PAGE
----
We have arrived in Portugal!
(1 Km to Portugal)
Since last we spoke we’ve been travelling long days and sleeping short nights in car parks! There’s been rain and sun and a tiny bit of snow. We’ve had lovely experiences. In France walking at night by the river Vendee in a small town called Fontenay-le-Comte. In Spain we met a lovely barman in the town of Borio in the north west who gave us free food and talked about the great time he had at the Cliffs of Moher and how bad the Irish drivers were! Borio reminded us of Greystones and of the camper vans parked at the harbour, that inspired us to go on an adventure.
(Some snow in Brittany)
Once we crossed the border into Portugal we decided we would take things a little easier. We would travel only two hours a day instead of eight… We would stay in campsites. We would take it easy and go slowly. It was not to be…
(Very good price!)
On Thursday we set off from our car park home in Borio as soon as first light and plotted a course for a small campsite in the north of Portugal. It was in the middle of nowhere, birds sang, trees grew, somewhere close by water babbled. We paid the fees for one night and I was looking forward to my first hot shower since the boat. There was one small problem – the wi-fi was less than ideal and Denis needed to get some work done. No problem, he had researched the possibility of our own mobile wi-fi system so we left the lovely birds and the idea of a hot shower and drove off the short distance to the nearest small town.
(There are very few pictures of this first day…)
Things got weird after that… To set the scene, we no longer had internet access which meant we were back to basics. Ask directions – we had two words of Portuguese, hello and thank you… Read a map – we didn’t have a map but we did have sat nav so not completely without hope. The the first sign of weirdness: we could not find parking in the small town. Really! There was nothing wide enough to take Ruby without blocking the street. Sure, no problem at all, we’ll go on to a bigger town. Now, at this point without a map we didn’t know the geography of this new land. But we soon found out by experience that it was mountainous. To navigate the mountain the Portuguese road builders had built winding roads. I am grateful to them, of course I am… but I would love it they had made their roads a little wider, actually, twice as wide would be best.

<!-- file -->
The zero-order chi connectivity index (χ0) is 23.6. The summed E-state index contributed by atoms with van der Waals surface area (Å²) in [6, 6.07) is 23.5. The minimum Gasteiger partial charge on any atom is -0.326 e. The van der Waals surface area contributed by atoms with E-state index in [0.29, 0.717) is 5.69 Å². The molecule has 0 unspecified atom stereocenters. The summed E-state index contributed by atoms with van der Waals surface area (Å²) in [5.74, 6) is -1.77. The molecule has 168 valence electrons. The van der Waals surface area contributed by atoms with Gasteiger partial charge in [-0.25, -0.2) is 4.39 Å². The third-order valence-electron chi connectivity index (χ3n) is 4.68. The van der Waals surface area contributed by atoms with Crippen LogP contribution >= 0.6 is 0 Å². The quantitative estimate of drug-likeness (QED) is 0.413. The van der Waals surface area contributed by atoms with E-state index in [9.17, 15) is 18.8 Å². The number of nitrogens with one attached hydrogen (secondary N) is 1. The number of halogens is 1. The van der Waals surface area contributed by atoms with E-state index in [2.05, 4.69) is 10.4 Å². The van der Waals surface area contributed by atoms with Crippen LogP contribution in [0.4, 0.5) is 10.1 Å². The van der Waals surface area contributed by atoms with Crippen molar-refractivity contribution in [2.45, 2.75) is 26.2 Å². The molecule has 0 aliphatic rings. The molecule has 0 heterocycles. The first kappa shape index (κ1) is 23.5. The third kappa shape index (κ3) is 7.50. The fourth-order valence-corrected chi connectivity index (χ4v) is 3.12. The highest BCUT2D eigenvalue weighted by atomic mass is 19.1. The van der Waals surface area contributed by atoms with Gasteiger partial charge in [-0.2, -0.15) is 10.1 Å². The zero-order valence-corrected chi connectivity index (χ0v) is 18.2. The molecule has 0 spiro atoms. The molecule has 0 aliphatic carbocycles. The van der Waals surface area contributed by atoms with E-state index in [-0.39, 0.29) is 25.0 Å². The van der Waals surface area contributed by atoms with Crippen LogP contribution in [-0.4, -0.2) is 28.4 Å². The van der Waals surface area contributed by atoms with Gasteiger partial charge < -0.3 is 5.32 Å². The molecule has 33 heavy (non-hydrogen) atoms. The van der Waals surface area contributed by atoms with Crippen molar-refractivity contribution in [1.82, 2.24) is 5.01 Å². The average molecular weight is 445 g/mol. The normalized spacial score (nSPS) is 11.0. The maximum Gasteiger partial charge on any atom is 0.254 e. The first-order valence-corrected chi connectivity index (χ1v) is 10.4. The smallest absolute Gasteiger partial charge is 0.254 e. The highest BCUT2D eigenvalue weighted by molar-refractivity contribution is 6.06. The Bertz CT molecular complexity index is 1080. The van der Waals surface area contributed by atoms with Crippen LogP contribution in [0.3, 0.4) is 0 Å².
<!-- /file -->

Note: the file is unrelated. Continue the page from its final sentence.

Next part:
(My favourite roads are WIDE roads)
Each time we met a HUGE truck I would need to rock and hum gently (Ruby’s steering wheel is on the right hand side, the Portuguese drive on the right hand side, meaning I, as the passenger, am closest to the HUGE trucks…) By the time we arrived at the bigger town I was rocking frenetically and humming loudly but like an oasis in the desert there appeared a supermarket with loads of parking. (We know it’s a supermarket because it’s the French chain Intermarche) I take a moment to unclench and Denis takes a moment to enjoy the silence before getting quite excited to see a sign for The Phone Shop – the place his research indicated would provide a sim to give us mobile wi-fi. Ok this was going to be fine, I’m fine. So in we go. It’s not as big as it looks on the outside but big enough for our needs – we spot the shop.
The shop is closed….
To be continued, this post is getting too long, I’ll finish the story tomorrow, Mairead